In New Jersey, the top three Home Inspector Associations are NACHI (National Association of Certified Home Inspectors), NJ-ALPHI (New Jersey-Association of Licensed Professional Home Inspectors) and ASHI (American Society of Home Inspectors.) All three are excellent associations recognized by the state and authorized by the state to conduct courses providing continuing educational credits required for home inspectors to maintain their license. The Inspectors that belong to one or more of these organizations are usually serious and knowledgeable Inspectors familiar with the latest equipment and methods of conducting a home inspection. This is not to say that an Inspector that belongs to one of these associations is automatically a good Inspector; it is just a positive indication that he may be a good and knowledgeable Inspector. Classroom study is only one step in becoming a good and knowledgeable Home Inspector. The real evaluation comes from performance in the field inspecting houses and not missing any serious necessary repairs.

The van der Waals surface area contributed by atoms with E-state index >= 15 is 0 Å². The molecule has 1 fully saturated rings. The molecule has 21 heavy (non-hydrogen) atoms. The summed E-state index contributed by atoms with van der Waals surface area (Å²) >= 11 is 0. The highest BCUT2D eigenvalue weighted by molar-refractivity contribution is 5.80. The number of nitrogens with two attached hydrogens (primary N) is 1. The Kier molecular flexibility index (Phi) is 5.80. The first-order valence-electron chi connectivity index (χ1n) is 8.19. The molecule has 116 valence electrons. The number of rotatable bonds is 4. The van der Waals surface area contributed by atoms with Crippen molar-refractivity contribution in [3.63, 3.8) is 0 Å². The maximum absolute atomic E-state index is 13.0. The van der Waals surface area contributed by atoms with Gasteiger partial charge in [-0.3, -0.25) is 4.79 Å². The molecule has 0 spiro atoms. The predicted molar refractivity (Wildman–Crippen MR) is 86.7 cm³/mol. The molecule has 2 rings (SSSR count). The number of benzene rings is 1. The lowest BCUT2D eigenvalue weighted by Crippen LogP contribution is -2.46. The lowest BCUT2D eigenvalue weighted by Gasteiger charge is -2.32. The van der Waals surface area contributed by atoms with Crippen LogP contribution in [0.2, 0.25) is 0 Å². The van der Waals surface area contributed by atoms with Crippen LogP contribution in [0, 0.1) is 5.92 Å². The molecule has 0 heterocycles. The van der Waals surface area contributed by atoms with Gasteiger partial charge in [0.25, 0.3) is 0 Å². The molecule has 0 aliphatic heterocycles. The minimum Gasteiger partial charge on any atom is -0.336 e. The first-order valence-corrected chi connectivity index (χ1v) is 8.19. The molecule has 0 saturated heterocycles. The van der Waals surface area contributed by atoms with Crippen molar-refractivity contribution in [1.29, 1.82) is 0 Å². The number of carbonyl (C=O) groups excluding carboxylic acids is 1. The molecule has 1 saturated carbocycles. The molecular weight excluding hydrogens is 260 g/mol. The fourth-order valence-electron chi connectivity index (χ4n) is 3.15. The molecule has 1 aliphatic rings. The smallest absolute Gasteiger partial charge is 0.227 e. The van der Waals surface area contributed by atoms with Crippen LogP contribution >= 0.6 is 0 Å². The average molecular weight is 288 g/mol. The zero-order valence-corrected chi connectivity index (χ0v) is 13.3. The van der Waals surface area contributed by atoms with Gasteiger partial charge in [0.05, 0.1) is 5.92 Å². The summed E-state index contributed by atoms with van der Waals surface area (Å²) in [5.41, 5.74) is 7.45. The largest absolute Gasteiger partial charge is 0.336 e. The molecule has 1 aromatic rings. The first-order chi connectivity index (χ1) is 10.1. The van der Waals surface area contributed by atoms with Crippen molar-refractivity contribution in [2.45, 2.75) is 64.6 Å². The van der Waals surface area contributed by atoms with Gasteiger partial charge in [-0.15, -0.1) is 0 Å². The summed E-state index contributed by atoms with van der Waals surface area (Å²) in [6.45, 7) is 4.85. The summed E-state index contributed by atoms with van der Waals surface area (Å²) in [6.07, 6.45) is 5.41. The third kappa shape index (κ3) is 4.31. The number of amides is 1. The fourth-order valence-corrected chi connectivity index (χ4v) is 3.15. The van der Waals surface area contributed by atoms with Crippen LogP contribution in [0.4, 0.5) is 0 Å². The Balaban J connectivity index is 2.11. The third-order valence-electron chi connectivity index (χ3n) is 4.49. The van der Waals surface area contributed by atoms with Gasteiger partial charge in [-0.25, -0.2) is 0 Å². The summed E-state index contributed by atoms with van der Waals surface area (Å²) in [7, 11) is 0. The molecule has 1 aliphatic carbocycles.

Tip 3 – Home Inspector’s Web Site
All Home Inspectors are listed on the web site of the different Home Inspector Associations. After you have selected an Inspector or two from the Home Inspectors Association see if the Inspector has a web site. It seems that the Inspectors that have a good size detailed web sites are the Inspectors that have been in the business a long time because most times it takes years to develop a large informative site. Again because an Inspector has a large site doesn’t mean he’s a good Inspector. It’s just a positive indication that he may be a good Inspector because of the length of time in the business.
Tip 4 – Home Inspector License and Insurance
All Home Inspectors in the State of New Jersey must be licensed and carry at least a half million dollars worth of insurance. Still, it doesn’t hurt to ask if the Inspector has an up-to-date Home Inspector’s license.
Tip 5 – Interview the Inspector on the Phone